Are You Ready for Potty Training?

 It’s hard to believe the tiny baby you brought home from the hospital, what seems like yesterday, is now a walking, learning little person. Where did my baby go? That is the question we’ve all asked ourselves at one time.  

How Will I Know It’s Time to Begin

Realizing your baby is growing up is a hard pill for some parents to swallow, and you may not be ready for this level of independence quite yet. Give yourself the credit you deserve. You did such a good job nurturing your child with all the love and confidence they will need to continue to grow. 

All the books and blogs you have read indicate your toddler is finally ready to start this new milestone in their life, potty training. And while there may be signs that they are prepared to try, you may not be quite ready for the emotions and frustrations of potty training. 

Potty Training is Exhausting

During the process, accidents happen. Constantly cleaning up messes can be frustrating. Remember your child feels this energy and may feel like they did something wrong.

Teaching your toddler to use the potty requires patience, kindness, consistency and why not add lots of fun! This is exactly what the Potty Train with Pinky Bear system is all about! 

Ask for Help If You Need It

No rule says only one parent or caregiver must be the designated potty trainer. Accept help where you can find it. If a grandparent or spouse is willing to learn your favorite potty-training method, teach them.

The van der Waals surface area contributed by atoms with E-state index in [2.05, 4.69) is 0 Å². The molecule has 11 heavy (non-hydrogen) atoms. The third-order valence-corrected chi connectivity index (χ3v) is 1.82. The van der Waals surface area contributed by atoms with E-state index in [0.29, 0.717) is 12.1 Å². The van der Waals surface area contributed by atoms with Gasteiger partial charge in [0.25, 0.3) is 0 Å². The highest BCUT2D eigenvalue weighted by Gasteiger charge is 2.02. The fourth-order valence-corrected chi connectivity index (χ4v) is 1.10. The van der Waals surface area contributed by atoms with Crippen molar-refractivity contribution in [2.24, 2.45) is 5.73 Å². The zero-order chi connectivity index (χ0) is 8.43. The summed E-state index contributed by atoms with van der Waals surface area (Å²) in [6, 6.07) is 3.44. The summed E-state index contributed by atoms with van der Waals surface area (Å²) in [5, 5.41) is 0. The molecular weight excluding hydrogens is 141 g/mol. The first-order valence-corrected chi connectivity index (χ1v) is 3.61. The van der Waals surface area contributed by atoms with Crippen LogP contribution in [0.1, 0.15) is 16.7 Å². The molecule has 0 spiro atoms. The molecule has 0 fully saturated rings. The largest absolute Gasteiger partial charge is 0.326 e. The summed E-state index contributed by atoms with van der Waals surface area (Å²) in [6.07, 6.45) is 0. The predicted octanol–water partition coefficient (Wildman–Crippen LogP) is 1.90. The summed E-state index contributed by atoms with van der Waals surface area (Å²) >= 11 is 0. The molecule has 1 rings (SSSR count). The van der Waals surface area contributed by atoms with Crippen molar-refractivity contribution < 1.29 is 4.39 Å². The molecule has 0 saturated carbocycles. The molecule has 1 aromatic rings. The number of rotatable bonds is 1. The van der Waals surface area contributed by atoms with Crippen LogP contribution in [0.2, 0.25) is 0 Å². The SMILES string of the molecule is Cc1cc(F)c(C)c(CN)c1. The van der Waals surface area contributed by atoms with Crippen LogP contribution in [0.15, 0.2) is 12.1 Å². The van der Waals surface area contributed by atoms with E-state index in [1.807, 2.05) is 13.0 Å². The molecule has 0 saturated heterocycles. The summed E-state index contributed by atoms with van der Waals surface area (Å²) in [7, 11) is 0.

Some children start being able to control their bowel or bladder movements around twelve months. While others will show many signs of readiness, they may be unable to control elimination until much later.

Since all kids learn at their own pace, your experience might not be the same as your neighbors’. Remember, your child is unique in every way and their potty training experience can be too!

 

Signs Your Child is Ready to Begin Potty-training

Physical

  • Motor skills are developed enough to walk, and even run, steadily.
  • Diaper remains dry for more extended periods, which indicates their bladder muscles are developed enough.
  • Can pull their pants up and down.

Behavioral

  • Hides behind furniture when making a bowel movement. Shows understanding of privacy and ‘needing’ to go.
  • Dislikes the feeling of a wet or dirty diaper.
  • Telling you, they have to go potty.

Cognitive

  • Can understand simple concepts like let’s play ball and will get the ball.
  • Likes to put things away in an orderly fashion.
  • Vocabulary includes potty and other words for going to the bathroom.

 

Timing is Everything

Don’t wait until you’ve checked off every item to start training. Just look for a general trend toward independence. A great way to gauge your child’s willingness to learn is by reading Potty Train with Pinky Bear and see if they react to the simple instructions and show signs of excitement. Then, jump right in and embrace the fun!

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